And the bosses are as badly off as the rest of us, at least in their work-life balance: one in five managers in the UK works the equivalent of a seven-day week.

We are badly in need of more time off. So, if we can’t agree on what to celebrate with one new bank holiday, why not create three or four?

There are plenty of ideas already out there, with various campaigns taking advantage of this week’s debate to make the case for a public celebration of their cause. Alex Salmond called for St. Andrew’s day in November to herald the start of a winter festival, and campaigners for a St. George’s Day holiday in England also seized the chance to speak up, citing the fact that "in Ireland they go berserk on St Patrick’s Day". Apart from everything else, 23 April is also part of the spring glut, so this one doesn’t get my vote either.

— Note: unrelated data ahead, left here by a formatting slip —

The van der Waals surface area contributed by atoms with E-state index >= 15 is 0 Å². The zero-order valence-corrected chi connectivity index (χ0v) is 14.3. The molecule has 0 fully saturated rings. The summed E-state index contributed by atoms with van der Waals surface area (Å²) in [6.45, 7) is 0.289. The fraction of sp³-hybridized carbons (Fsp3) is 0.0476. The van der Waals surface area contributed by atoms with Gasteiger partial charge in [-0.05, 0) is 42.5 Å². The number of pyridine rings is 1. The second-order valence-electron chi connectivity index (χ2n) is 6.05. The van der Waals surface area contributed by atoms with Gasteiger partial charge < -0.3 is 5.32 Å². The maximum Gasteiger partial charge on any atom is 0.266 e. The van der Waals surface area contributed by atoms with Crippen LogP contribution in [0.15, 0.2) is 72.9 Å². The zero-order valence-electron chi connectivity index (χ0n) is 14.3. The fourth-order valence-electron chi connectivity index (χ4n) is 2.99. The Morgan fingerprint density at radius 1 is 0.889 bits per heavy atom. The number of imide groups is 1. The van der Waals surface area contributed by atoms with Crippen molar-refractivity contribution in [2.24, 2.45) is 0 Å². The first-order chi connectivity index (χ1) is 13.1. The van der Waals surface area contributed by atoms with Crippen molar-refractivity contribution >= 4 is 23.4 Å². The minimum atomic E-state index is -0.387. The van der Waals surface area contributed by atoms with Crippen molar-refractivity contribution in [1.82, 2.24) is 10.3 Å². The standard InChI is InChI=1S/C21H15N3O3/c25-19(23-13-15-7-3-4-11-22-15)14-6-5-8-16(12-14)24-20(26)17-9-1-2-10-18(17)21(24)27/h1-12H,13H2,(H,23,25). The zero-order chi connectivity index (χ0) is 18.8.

From a practical point of view, July has to be the prime candidate for an extra day off. It's the month that usually has the best weather and – frustratingly – is a bank holiday-free zone at present. If it was given to me to decide I think I’d pick my birthday, name it ‘Lido Day’ and then put plenty of Lottery funding into making sure everyone had the chance to lounge around at a nearby pool.

There’s a lot about local communities in the ministers’ proposals. So, another suggestion of mine, for the similarly blighted run up to Christmas, is ‘Buy Local Day’ where shops selling plastic and electronic goods from the far east are closed and we visit independent shops to buy locally made, seasonal presents.

The day would of course be finished off with a huge feast of local food and a pint of local beer.